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University of Basel

Who owns our data?, Christian Tschudin?

Text: Christian Tschudin

We disclose data about ourselves on the internet all the time, without realizing it. A computer scientist and a lawyer show that research into safeguarding privacy can go hand in hand with asserting a right to privacy.

Prof. Christian Tschudin. (Illustration: Studio Nippoldt)
Christian Tschudin is Professor of Computer Science at the University of Basel, where he heads a research group dealing with computer networks. His research specialisms are mobile code, wireless networking, and security.und die Sicherheit.

We kill people based on meta-data”, said the former CIA director Michael Hayden. In doing so, he provided a graphic illustration of how explosive so-called marginal data, also known as metadata, can be. These are data relating to, for example, the addresses of the sender and recipient of an e-mail, the place and time where and when it was sent, or its length. Across the world, internet providers are obliged to collect and store such metadata for several months. Even if the content of an e-mail is perfectly encrypted, it is accompanied by metadata that can themselves be highly informative.

From a technological standpoint, it is extremely difficult to conceal metadata, as sending an e-mail inevitably leaves behind traces in many places. Even an encrypted file system transports information. Unlike with encryption, there is, as yet, no universally applicable method of establishing complete privacy within the digital space. What is more, it is not even clear that this is desirable. Citing terrorism or organized crime, law enforcement authorities insist that they should be able to hack into smartphones. Can and should science seek out methods of establishing complete privacy, in the knowledge that these may be abused, making it more difficult to tackle crime? Absolutely!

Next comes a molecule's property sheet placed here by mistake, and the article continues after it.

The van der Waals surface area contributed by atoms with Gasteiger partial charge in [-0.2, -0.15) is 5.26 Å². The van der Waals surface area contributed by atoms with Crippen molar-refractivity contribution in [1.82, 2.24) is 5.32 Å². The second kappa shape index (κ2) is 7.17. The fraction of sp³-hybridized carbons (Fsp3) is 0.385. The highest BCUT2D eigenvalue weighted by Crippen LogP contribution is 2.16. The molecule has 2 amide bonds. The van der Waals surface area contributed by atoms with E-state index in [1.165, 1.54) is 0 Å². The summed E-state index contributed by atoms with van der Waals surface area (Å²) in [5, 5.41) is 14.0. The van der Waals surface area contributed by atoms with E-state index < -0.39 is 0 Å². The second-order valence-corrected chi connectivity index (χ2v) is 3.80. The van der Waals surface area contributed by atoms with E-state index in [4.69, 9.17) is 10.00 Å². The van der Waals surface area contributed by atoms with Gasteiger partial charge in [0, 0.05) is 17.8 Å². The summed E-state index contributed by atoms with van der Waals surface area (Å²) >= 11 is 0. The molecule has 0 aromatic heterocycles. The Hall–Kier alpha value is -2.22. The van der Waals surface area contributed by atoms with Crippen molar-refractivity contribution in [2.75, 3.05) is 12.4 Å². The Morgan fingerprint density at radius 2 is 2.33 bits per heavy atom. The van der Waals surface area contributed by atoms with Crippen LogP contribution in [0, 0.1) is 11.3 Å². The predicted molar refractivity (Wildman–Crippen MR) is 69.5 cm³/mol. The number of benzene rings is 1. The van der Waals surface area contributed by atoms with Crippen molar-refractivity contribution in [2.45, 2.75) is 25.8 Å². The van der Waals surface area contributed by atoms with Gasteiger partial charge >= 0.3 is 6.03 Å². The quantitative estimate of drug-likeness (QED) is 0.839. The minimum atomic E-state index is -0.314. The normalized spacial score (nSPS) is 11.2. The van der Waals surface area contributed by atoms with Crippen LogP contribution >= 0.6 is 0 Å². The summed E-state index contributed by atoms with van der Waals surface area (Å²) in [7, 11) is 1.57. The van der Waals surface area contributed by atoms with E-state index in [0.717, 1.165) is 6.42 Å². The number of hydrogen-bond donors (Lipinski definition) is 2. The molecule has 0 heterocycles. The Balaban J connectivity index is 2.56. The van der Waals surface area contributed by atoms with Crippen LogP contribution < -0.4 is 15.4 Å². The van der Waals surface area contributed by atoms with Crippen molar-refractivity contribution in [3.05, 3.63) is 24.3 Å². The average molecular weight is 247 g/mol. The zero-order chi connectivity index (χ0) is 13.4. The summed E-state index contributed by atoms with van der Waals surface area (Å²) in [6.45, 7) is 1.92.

Computer science is growing better all the time at extracting information in all spheres of life, from consumer behavior to genome analysis, leaving people exposed in the digital space. As science is partly responsible for the erosion of privacy in this brave new world, it has an obligation to create new spaces to which we can retreat as individuals and groups. If it does not, there is a danger that we will face totalitarian conditions of the sort described in literature, from George Orwell’s Nineteen Eighty-Four to Dave Eggers’s The Circle. A common feature of these novels is that “speech” is controlled and private spaces are deliberately eradicated.

I believe that research will succeed in establishing a truly private sphere within the digital realm. At the moment, we are still dealing with a world geared toward algorithmic efficiency, in which information is represented and transported using the minimum number of bits. It is already becoming clear that privacy solutions will involve a great deal of inefficiency, at least as measured by current standards. Since digital privacy has a price – in terms of disk space, computation time and energy consumption – the question of who can afford it will arise. I am confident. As has happened with encryption technology, the view that complete digital privacy constitutes a right will prevail.

Legal arguments about digital privacy – whether they be about the collection and storage of metadata, or the fact that it is a criminal offense not to disclose passwords, as in the UK, or the current proposals in the USA to require people to hand over DNA samples in order to claim health insurance – have been going on for a long time. Whether we will ever be able to enjoy a right to digital privacy does not depend on science alone, but it is up to science to make that even possible.


More articles in the current issue of UNI NOVA.

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